Airmodel 1/72 F8U-3 Super Crusader

KIT #: AM060
PRICE: 11.00 Euros
DECALS: None supplied
REVIEWER: Carmel J. Attard
NOTES: Vacuform kit with injected plastic parts

HISTORY

The Vought F8U-3 Super Crusader was a re-engined version of the Crusader that has been in service with the US Navy. It was a time when a need was felt for the acquisition of all-weather defence aircraft for American aircraft carriers in the 60s. Three prototypes were built of this interesting and highly sophisticated aircraft. Two companies, Chance Vought and McDonnell had been working on two separate private developments for the Navy. Vought redesigned the successful Crusader utilising much of Crusader derived experience while McDonnell with experience in military aviation with types that saw combat in Korea came with a new design, the twin engined F4H-1 Phantom II.

 The Crusader III as it came to be known was an extremely advanced aircraft but its possibilities were stillborn when the Phantom eventually won the competition. Vought’s development contract was cancelled in December 1958. The Phantom went on to become one of the greatest aircraft in military aviation. The XF8U-3 offered tremendous potential and performance that only few appreciated at the time. The first prototype Bu No 146340 was powered by a Pratt and Whitney J75 Turbojet with afterburner producing 29,000Lb of thrust. The second Bu No 146341 and third Bu No 146085 used engines that supplied 23,500 lb of thrust, but which offered also water injection for longer periods at high speed. The new Vought fighter also flew without internal guns but carried two types of air-to-air missiles, the AIM-7 Sparrow and the shorter-range AIM-9 Sidewinder. Both were used extensively in Vietnam and beyond. Weapons avionics and nose mounted radar were state-of-the-art produced by Raytheon of New England and Autotechnics a subsidiary of North American Aviation, California. A Head Up Display that went earlier tests on F3D Skyknight was also installed.

Test pilot John Konrad flew the first flight of XF8U-3 having also undertaken the maiden flight of XF8U-1 three years earlier and who would make the first flight in September of the YA-7A Corsair. Konrad has flown P-47 and B-17 in Europe during WWII. Konrad who joined Vought in 1953 stayed with the Dallas based company until he retired in 1990. The multi shock air intake was particularly suited to high supersonic speed and with the J75 engine being the most powerful engine at the time in the USA was as envisaged for increased high-level performance. The armament consisted entirely of missiles, namely the Sparrows half sunk into the fuselage. It had a variable incidence wing to improve visibility for deck landings. A boundary layer control system of the flap-blowing type was to increase the lift coefficient during critical phases of take-off and landing. Aircraft stability at high speed was attained with two fins beneath the rear part of the fuselage. These folded horizontally during take off and landing.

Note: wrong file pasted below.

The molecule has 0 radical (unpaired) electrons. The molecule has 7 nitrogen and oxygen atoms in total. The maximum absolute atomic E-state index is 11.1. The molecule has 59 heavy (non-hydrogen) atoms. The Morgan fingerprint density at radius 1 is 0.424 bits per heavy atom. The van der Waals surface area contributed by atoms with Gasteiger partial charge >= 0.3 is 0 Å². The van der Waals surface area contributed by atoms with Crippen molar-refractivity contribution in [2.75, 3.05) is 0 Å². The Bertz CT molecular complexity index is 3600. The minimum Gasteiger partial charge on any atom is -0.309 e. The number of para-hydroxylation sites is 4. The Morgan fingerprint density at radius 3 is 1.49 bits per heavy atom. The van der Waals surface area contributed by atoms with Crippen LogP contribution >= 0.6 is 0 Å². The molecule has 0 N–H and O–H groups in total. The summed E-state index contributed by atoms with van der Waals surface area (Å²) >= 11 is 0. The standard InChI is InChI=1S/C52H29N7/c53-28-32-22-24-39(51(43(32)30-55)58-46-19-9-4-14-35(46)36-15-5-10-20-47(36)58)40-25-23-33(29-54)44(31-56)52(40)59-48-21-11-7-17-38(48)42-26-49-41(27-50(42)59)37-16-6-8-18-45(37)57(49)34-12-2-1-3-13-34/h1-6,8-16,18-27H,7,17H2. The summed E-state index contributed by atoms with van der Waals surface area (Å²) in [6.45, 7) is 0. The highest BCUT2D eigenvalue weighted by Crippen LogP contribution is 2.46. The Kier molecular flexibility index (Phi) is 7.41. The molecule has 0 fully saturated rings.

The first flight of the type was 12th June 1958, shortly after that however the aircraft was relegated to carrying out research on high-speed flight for NASA. The three Vought test pilots still found it the most impressive airplane they have ever seen. Some interesting fact told years later like highest mach number achieved during the course of the Edwards AFB, the F8U-3 flight test program was mach 2.39 equivalent to 1,601 mph and at this speed the aircraft was still accelerating and it is believed that it was the wind screen heat limitations that kept the airplane from flying faster. The plexi glass simply could not take it especially for a long period of time and therefore the Crusader never flew to its limits. Two Langley F8U-3 prototypes were barged to Norfolk NAS, Virginia for disposal and the spare airframe was moved to Penn Naval Air Station for use as fire fighting target. The Crusader III remained to be proved till the end as the most delightful aeroplane to fly and have ever seen by Admiral Engen. It was compared to the FJ3 Fury, which had control harmony, and forces that made it one of the airplanes in the Navy inventory. The overriding factors in the F4selection over the III were the avionics and automation of the control system as well as the twin-engined, two-crew concept. Had the III gone into production it would have been the world’s fastest jet at the time.